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The Best $500 Gaming PC Build for 2024

This $500 build is the perfect budget 1080P build.

$500 Gaming PC Build for 2024
While it’s true that PC gaming is more expensive to get into than console gaming, it is not true that you have to spend thousands on a high-end computer in order to start gaming on a PC.

If you’re willing to build your own computer, you can spend as little as $500 to get a system that will deliver solid performance on a 1080P display. Fortunately, building your own PC isn’t that difficult. Check out our Step-By-Step build guide to see how it’s done.

In this guide, we’ve provided you with a list of parts you can use to build a powerful gaming desktop for 1080P gaming.

Watch Us Build This PC

Or, watch it on YouTube here.

How We Choose

We’ve been building computers for nearly 20 years now and we’ve been helping others build their own PCs on Tech Guided for over a decade. Through the guides and information on our website and YouTube channel, we’ve helped thousands of gamers build their own PCs.

We use our years of hands-on experience with PC hardware and knowledge of the component market to find the best parts at the best prices so that you can build the most powerful system for your budget.

You can see our thought process behind choosing components by watching our Beginner’s Guide to Choosing Parts series, or you can watch us build PCs and discuss PC hardware on YouTube.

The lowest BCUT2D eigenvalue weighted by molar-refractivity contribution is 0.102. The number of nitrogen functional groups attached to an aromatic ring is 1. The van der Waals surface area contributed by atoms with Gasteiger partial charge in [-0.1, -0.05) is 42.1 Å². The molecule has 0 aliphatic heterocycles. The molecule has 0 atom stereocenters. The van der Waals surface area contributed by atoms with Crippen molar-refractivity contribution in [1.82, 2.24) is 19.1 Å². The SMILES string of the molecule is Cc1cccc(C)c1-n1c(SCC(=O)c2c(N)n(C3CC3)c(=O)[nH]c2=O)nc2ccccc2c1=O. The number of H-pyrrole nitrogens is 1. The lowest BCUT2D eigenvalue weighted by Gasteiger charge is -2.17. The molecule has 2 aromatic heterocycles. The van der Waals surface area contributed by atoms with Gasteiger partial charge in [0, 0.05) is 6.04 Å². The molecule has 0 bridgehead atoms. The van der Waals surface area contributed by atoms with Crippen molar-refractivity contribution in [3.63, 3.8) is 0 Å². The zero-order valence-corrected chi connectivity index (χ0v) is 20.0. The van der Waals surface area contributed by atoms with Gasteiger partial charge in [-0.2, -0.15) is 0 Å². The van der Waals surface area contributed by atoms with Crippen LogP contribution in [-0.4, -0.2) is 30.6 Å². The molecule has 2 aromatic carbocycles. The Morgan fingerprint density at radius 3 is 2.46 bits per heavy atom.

Important: For help choosing parts or for any questions you might have, check the FAQ section below, or ask a question in the comment section.

If you want to browse more affordable PC build options, check out our Cheap Gaming PC Build guide.

Part List for $500 PC Build

AMD Ryzen 5 5500 ASRock A520M-HDV ASRock Challenger Intel ARC A580 MOROVOL P5
CPU AMD Ryzen 5 5500


MOBO Gigabyte A520M












Grand Total: $470-$530


*Component prices fluctuate daily. Click ‘Price on Amazon’ to see the most-up-to-date price.

**You’ll need an operating system. Windows 11 is free to download but a license costs ~$125. However, you can still install Windows for free and it will work indefinitely without activating it—there will just be a watermark at the bottom left of your desktop asking you to activate it.

$500 PC Build Overview

This $500 gaming PC build comes with an AMD Ryzen 5 5500 six-core processor, a Sparkle ARC A580 graphics card, 16GB of TEAMGROUP’s 3600MHz DDR4 memory, and a 512GB NVME SSD from KLEVV.

How good is this array of hardware?


The combination of the Ryzen 5 5500, ARC A580, and the 16GB of RAM will allow you to play most games on higher settings on a 1080P monitor.

For non-demanding popular titles like Fortnite, Minecraft, Roblox, League of Legends, Valorant, Rocket League, or older games like Skyrim, etc. this PC will run then on medium-or-higher settings with a high framerate.

This build will also work for running more-demanding titles (like Assassin’s Creed, Cyberpunk 2077, God of War, Elden Ring, etc.) as well and as you can see in the benchmarks below, you can even run those kinds of games on higher or ultra settings with a playable framerate.

You’ll be hard-pressed to find that kind of performance out of a $500 prebuilt PC.

It’s the perfect cheap gaming PC for gamers who don’t have a ton of money to spend, but who want a solid entry-level machine that will allow them to play their favorite games.

Assassin’s Creed Valhalla

AC Valhalla

Cyberpunk 2077

Cyberpunk 2077 Benchmark for $500 Build

Baldur’s Gate 3

$500 System BG3 Benchmark


$500 Build - Palworld Benchmark


Fortnite - $500 Build Benchmark

Quality Case & PSU for Upgrades